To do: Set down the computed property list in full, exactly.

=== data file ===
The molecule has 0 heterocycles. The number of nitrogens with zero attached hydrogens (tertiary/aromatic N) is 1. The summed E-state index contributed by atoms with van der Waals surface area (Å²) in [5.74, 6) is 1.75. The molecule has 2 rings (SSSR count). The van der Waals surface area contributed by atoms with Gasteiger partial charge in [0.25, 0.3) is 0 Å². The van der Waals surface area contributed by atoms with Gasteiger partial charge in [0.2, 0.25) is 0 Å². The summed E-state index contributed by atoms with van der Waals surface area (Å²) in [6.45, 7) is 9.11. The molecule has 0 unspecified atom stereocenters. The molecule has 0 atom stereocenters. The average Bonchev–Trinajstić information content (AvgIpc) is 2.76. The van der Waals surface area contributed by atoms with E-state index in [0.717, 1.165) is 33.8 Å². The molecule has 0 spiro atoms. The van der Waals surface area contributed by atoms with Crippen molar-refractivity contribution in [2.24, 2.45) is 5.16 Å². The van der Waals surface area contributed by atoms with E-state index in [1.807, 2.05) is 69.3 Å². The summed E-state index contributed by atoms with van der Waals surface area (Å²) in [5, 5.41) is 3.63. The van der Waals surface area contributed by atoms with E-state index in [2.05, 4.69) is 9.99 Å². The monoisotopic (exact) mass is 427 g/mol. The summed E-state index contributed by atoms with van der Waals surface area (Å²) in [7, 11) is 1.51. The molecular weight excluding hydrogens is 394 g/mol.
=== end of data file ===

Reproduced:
The molecule has 0 heterocycles. The number of nitrogens with zero attached hydrogens (tertiary/aromatic N) is 1. The summed E-state index contributed by atoms with van der Waals surface area (Å²) in [5.74, 6) is 1.75. The molecule has 2 rings (SSSR count). The van der Waals surface area contributed by atoms with Gasteiger partial charge in [0.25, 0.3) is 0 Å². The van der Waals surface area contributed by atoms with Gasteiger partial charge in [0.2, 0.25) is 0 Å². The summed E-state index contributed by atoms with van der Waals surface area (Å²) in [6.45, 7) is 9.11. The molecule has 0 unspecified atom stereocenters. The molecule has 0 atom stereocenters. The average Bonchev–Trinajstić information content (AvgIpc) is 2.76. The van der Waals surface area contributed by atoms with E-state index in [0.717, 1.165) is 33.8 Å². The molecule has 0 spiro atoms. The van der Waals surface area contributed by atoms with Crippen molar-refractivity contribution in [2.24, 2.45) is 5.16 Å². The van der Waals surface area contributed by atoms with E-state index in [1.807, 2.05) is 69.3 Å². The summed E-state index contributed by atoms with van der Waals surface area (Å²) in [5, 5.41) is 3.63. The van der Waals surface area contributed by atoms with E-state index in [2.05, 4.69) is 9.99 Å². The monoisotopic (exact) mass is 427 g/mol. The summed E-state index contributed by atoms with van der Waals surface area (Å²) in [7, 11) is 1.51. The molecular weight excluding hydrogens is 394 g/mol.